However, now the bigger question is how do we make this voice even stronger, more prominent and less bloody?

Yes, there are already more than 45 martyrs in this fight against the tyrants and we don’t want another drop of blood. And it’s not just the BJP, RSS and ABVP alone, they have millions of Bhakts who idolise them no matter what, how do we influence them? When we fought against the British we were divided then as well but we kept at it from the 1857 Revolution till we got independence in 1947 — a long and tiring freedom struggle but also the most satisfying in our recent history.

And about the BJP supporters what I have come to realise is that they aren’t a group of misled and misinformed people, they have made their choice. They understood the chronology much before you did and they support this kind of politics. Don’t be buffooned in explaining them the ABC of politics — they know it all too well and have made it clear which side they are on. You can awaken someone who is asleep but how do you awaken someone who is only pretending to sleep and all of these followers are right now in that pretence sleep. They can justify their hideous communal agenda, celebrate their hatred for Muslims, glorify their fake nationalism but they don’t have one thing that we do — HOPE.

Aieshe (JNUSU President) the girl who got 15–16 stitches on her head, was talking to media the next day after the attack, just salute her courage. They are fearless. Most students in other universities came out in support of JNU, as someone rightly put it on Twitter shows immensely about ‘their characteristic unwillingness to bow to authoritarianism’. Hundreds of Mumbaikars came out on the streets of Mumbai in solidarity with the JNU students — all this only tells us that we shall fight for democracy and fight for our rights. They have everything by their side — the media, the celebrities(thankfully not all), the business tycoons, the power of money, the police, the army, a mass followership who believe every lie they are told, but we have one thing (except of course Hope) the FORCE — force of millions that the Government cannot ignore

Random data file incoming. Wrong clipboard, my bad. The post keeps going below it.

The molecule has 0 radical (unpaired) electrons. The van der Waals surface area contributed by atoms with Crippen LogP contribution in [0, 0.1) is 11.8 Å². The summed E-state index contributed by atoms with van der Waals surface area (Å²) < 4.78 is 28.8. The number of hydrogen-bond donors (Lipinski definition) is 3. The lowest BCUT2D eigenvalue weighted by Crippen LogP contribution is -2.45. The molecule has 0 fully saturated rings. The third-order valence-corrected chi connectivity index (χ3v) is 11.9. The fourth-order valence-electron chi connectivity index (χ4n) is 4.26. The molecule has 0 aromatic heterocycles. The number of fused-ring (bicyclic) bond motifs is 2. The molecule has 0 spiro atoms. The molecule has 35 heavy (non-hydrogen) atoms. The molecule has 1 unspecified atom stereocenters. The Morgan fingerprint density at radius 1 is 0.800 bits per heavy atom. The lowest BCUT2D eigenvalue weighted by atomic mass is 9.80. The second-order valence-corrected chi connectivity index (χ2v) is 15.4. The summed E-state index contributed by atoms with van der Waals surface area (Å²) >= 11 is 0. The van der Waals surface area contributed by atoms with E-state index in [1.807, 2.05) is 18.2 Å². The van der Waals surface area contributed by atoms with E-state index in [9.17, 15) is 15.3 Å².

So I am putting my sadness and despair on hold for now and turn that rage into activism. We need that currently. We need every little help we can get.

I am sharing with you all the ways in which we can stand united in this fight.

  1. Participate in the protests directly if you can attend one, just like every vote counts, every person matters. If you can’t physically attend a protest, voice your opinion on Twitter or Facebook or Whatsapp— yes, use social media wisely to defeat them at their own game.
  2. If you have long been apolitical by choice or by chance, now is the time you cannot afford to. Ignorance isn’t bliss. Ignorance will lead to the death of democracy.
  3. Donate to all those who are right now making a difference in India politics and have almost created strong digital journalism in the absence of TV & print media. They either have their Patreon account or their own payment links. Donate to at least one paid media outlet.
  4. Follow them on all your social media platforms, comment, like, share subscribe to make your voice count.
  5. Start with one person in your family. I started with my apolitical Mummy and I was happy to convince her a little
  6. Start your own Change petition — it’s very simple. If you don’t believe you ll get enough signatories, participate in others change petitions

Listing the names for your reference

YouTubers — Dhruv Rathee, OfficialPeeinghuman, TheDeshbhakt, Soch, Newslaundry

Comedians — Akash Banerjee, Kunal Kamra, Varun Grover, Sanjay Rajoura, Vir Das

Digital media — The Wire, The Quint, AltNews, The Print

Social activists — Prashant Bhushan, Yogendra Yadav, Saket Gokhale

Disclaimer — I am not paid by any of them to quote their names. I have followed them long enough to trust their content. And this is just a suggestion, you can either use it or trash it, entirely up to you.

Thinker, self-experimenter, and a newbie writer. I write about personal growth, socio-political issues, and career advice.

Get the Medium app

A button that says 'Download on the App Store', and if clicked it will lead you to the iOS App store
A button that says 'Get it on, Google Play', and if clicked it will lead you to the Google Play store